For $\mathbb{A},\mathbb{B}\subseteq\mathcal{P}(\omega^\omega)$, say that $\mathbb{A}$ *spreads onto* $\mathbb{B}$ iff there is some $F:\omega^\omega\rightarrow\omega^\omega$ such that $F[A]\in\mathbb{B}$ whenever $A\in\mathbb{A}$. Write "$\mathbb{A}\trianglerighteq\mathbb{B}$" for "$\mathbb{A}$ spreads onto $\mathbb{B}$."

Each cardinal characteristic in Cichon's diagram $\mathfrak{x}$ is defined as "The smallest cardinality of an element of $\mathbb{X}_\mathfrak{x}$" for some $\mathbb{X}_\mathfrak{x}\subseteq\mathcal{P}(\omega^\omega)$. I'm curious how the $\mathsf{ZFC}$-provable *cardinality* relationships between the $\mathfrak{x}$s compare to the $\mathsf{ZF+DC+AD}$-provable *spreading* relationships between the $\mathbb{X}_\mathfrak{x}$s. Specifically:

Is it the case that, for all $\mathfrak{x},\mathfrak{y}$ in Cichon's diagram, $\mathsf{ZFC}\vdash\mathfrak{x}\le\mathfrak{y}$ implies $\mathsf{ZF+DC+AD}\vdash \mathbb{X}_\mathfrak{x}\trianglelefteq \mathbb{X}_\mathfrak{y}$?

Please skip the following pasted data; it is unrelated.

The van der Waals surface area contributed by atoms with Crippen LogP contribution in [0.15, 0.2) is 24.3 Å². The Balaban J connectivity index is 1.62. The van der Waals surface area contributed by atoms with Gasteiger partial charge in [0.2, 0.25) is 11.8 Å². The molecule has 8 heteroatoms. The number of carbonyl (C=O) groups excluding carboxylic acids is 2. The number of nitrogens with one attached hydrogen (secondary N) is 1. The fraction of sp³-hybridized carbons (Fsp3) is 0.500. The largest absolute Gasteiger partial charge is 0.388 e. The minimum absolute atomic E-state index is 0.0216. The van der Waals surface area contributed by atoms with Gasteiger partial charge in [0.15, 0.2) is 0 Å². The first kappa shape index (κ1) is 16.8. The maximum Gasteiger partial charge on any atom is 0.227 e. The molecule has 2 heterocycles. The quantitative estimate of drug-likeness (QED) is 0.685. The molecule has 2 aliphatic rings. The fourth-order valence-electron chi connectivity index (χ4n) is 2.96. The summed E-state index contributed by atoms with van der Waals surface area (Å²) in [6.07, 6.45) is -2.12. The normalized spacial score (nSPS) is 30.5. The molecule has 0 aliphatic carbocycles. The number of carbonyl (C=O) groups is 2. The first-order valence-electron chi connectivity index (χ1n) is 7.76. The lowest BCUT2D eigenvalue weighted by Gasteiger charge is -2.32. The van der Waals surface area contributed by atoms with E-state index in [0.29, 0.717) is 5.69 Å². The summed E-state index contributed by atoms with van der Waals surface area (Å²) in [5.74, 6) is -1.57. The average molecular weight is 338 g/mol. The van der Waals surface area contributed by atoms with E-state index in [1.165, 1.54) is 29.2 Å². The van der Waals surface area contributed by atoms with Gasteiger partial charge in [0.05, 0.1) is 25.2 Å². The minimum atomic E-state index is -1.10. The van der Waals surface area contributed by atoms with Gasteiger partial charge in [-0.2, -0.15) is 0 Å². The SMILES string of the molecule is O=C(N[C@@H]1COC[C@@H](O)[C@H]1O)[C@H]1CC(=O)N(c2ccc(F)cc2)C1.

Is it the case that, for all $\mathfrak{x},\mathfrak{y}$ in Cichon's diagram, $\mathsf{ZF+DC+AD}\vdash \mathbb{X}_\mathfrak{x}\trianglelefteq \mathbb{X}_\mathfrak{y}$ implies $\mathsf{ZFC}\vdash \mathfrak{x}\le\mathfrak{y}$?

As positive evidence, Paul Larson showed that $\mathsf{ZF+DC+AD}\vdash\mathbb{X}_\mathfrak{b}\triangleleft \mathbb{X}_\mathfrak{d}$, so the "spreading-under-determinacy" picture agrees with (and in fact strengthens) the "cardinality-under-choice" picture in this instance.

I'm particularly interested in the behavior of either of the triples $\mathsf{add}(\mathcal{B}),\mathsf{cov}(\mathcal{B}),\mathfrak{b}$ or $\mathsf{cof}(\mathcal{B}),\mathsf{non}(\mathcal{B}),\mathfrak{d}$, where $\mathcal{B}$ is the $\sigma$-ideal of meager sets, since there is a $\mathsf{ZFC}$-theorem about each *triple* which isn't a consequence of any of the provable "simple inequalities" - I don't know how (if at all) I'd expect this more complicated relationship to be reflected on the "spreading"-side.